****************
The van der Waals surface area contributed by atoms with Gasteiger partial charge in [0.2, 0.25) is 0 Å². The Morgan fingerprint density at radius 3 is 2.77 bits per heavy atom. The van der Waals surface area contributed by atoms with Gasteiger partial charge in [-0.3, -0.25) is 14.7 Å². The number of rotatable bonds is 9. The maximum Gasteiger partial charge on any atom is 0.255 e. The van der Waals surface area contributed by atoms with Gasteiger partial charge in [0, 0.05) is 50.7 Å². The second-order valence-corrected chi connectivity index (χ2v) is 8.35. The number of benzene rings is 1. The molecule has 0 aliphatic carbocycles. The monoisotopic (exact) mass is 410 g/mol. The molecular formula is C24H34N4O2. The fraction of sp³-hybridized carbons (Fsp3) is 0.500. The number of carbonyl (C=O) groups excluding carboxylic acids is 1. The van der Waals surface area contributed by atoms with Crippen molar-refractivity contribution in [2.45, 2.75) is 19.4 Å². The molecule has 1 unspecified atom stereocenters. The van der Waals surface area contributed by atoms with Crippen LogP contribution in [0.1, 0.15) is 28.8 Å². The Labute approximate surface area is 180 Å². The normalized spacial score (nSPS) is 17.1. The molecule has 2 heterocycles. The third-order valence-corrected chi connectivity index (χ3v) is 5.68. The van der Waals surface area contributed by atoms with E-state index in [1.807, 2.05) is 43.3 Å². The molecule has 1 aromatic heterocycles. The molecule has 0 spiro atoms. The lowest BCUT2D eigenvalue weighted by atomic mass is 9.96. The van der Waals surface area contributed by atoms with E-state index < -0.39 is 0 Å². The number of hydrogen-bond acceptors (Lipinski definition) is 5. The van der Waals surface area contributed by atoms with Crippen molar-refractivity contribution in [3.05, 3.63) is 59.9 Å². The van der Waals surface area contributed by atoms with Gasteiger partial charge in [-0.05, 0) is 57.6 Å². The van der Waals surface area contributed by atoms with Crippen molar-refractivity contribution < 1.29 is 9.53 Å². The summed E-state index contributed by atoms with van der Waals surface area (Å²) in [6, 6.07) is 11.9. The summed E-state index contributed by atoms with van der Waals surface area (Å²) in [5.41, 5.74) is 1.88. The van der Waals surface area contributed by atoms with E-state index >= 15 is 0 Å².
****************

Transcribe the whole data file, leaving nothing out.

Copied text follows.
The van der Waals surface area contributed by atoms with Gasteiger partial charge in [0.2, 0.25) is 0 Å². The Morgan fingerprint density at radius 3 is 2.77 bits per heavy atom. The van der Waals surface area contributed by atoms with Gasteiger partial charge in [-0.3, -0.25) is 14.7 Å². The number of rotatable bonds is 9. The maximum Gasteiger partial charge on any atom is 0.255 e. The van der Waals surface area contributed by atoms with Gasteiger partial charge in [0, 0.05) is 50.7 Å². The second-order valence-corrected chi connectivity index (χ2v) is 8.35. The number of benzene rings is 1. The molecule has 0 aliphatic carbocycles. The monoisotopic (exact) mass is 410 g/mol. The molecular formula is C24H34N4O2. The fraction of sp³-hybridized carbons (Fsp3) is 0.500. The number of carbonyl (C=O) groups excluding carboxylic acids is 1. The van der Waals surface area contributed by atoms with Crippen molar-refractivity contribution in [2.45, 2.75) is 19.4 Å². The molecule has 1 unspecified atom stereocenters. The van der Waals surface area contributed by atoms with Crippen LogP contribution in [0.1, 0.15) is 28.8 Å². The Labute approximate surface area is 180 Å². The normalized spacial score (nSPS) is 17.1. The molecule has 2 heterocycles. The third-order valence-corrected chi connectivity index (χ3v) is 5.68. The van der Waals surface area contributed by atoms with E-state index in [1.807, 2.05) is 43.3 Å². The molecule has 1 aromatic heterocycles. The molecule has 0 spiro atoms. The lowest BCUT2D eigenvalue weighted by atomic mass is 9.96. The van der Waals surface area contributed by atoms with E-state index < -0.39 is 0 Å². The number of hydrogen-bond acceptors (Lipinski definition) is 5. The van der Waals surface area contributed by atoms with Crippen molar-refractivity contribution in [3.05, 3.63) is 59.9 Å². The van der Waals surface area contributed by atoms with Gasteiger partial charge in [-0.05, 0) is 57.6 Å². The van der Waals surface area contributed by atoms with Crippen molar-refractivity contribution < 1.29 is 9.53 Å². The summed E-state index contributed by atoms with van der Waals surface area (Å²) in [6, 6.07) is 11.9. The summed E-state index contributed by atoms with van der Waals surface area (Å²) in [5.41, 5.74) is 1.88. The van der Waals surface area contributed by atoms with E-state index >= 15 is 0 Å².